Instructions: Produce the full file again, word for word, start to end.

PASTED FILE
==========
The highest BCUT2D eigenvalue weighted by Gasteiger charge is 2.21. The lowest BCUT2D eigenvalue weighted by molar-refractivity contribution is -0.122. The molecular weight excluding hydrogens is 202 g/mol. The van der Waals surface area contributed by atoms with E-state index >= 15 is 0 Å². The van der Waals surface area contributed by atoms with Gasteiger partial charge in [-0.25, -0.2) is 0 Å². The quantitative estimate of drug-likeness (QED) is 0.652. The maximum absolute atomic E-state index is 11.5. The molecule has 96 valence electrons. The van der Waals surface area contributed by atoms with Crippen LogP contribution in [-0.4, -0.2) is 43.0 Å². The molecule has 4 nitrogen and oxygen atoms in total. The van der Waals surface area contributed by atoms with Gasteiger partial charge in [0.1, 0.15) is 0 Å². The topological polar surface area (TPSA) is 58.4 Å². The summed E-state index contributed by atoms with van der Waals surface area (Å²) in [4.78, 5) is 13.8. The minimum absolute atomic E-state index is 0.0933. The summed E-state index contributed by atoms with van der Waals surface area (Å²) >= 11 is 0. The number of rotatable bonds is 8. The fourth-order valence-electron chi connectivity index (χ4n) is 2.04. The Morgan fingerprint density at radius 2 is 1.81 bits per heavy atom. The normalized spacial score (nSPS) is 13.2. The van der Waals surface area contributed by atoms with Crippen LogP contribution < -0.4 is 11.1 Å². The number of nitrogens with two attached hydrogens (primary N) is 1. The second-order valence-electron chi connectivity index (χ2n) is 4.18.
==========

The highest BCUT2D eigenvalue weighted by Gasteiger charge is 2.21. The lowest BCUT2D eigenvalue weighted by molar-refractivity contribution is -0.122. The molecular weight excluding hydrogens is 202 g/mol. The van der Waals surface area contributed by atoms with E-state index >= 15 is 0 Å². The van der Waals surface area contributed by atoms with Gasteiger partial charge in [-0.25, -0.2) is 0 Å². The quantitative estimate of drug-likeness (QED) is 0.652. The maximum absolute atomic E-state index is 11.5. The molecule has 96 valence electrons. The van der Waals surface area contributed by atoms with Crippen LogP contribution in [-0.4, -0.2) is 43.0 Å². The molecule has 4 nitrogen and oxygen atoms in total. The van der Waals surface area contributed by atoms with Gasteiger partial charge in [0.1, 0.15) is 0 Å². The topological polar surface area (TPSA) is 58.4 Å². The summed E-state index contributed by atoms with van der Waals surface area (Å²) in [4.78, 5) is 13.8. The minimum absolute atomic E-state index is 0.0933. The summed E-state index contributed by atoms with van der Waals surface area (Å²) >= 11 is 0. The number of rotatable bonds is 8. The fourth-order valence-electron chi connectivity index (χ4n) is 2.04. The Morgan fingerprint density at radius 2 is 1.81 bits per heavy atom. The normalized spacial score (nSPS) is 13.2. The van der Waals surface area contributed by atoms with Crippen LogP contribution < -0.4 is 11.1 Å². The number of nitrogens with two attached hydrogens (primary N) is 1. The second-order valence-electron chi connectivity index (χ2n) is 4.18.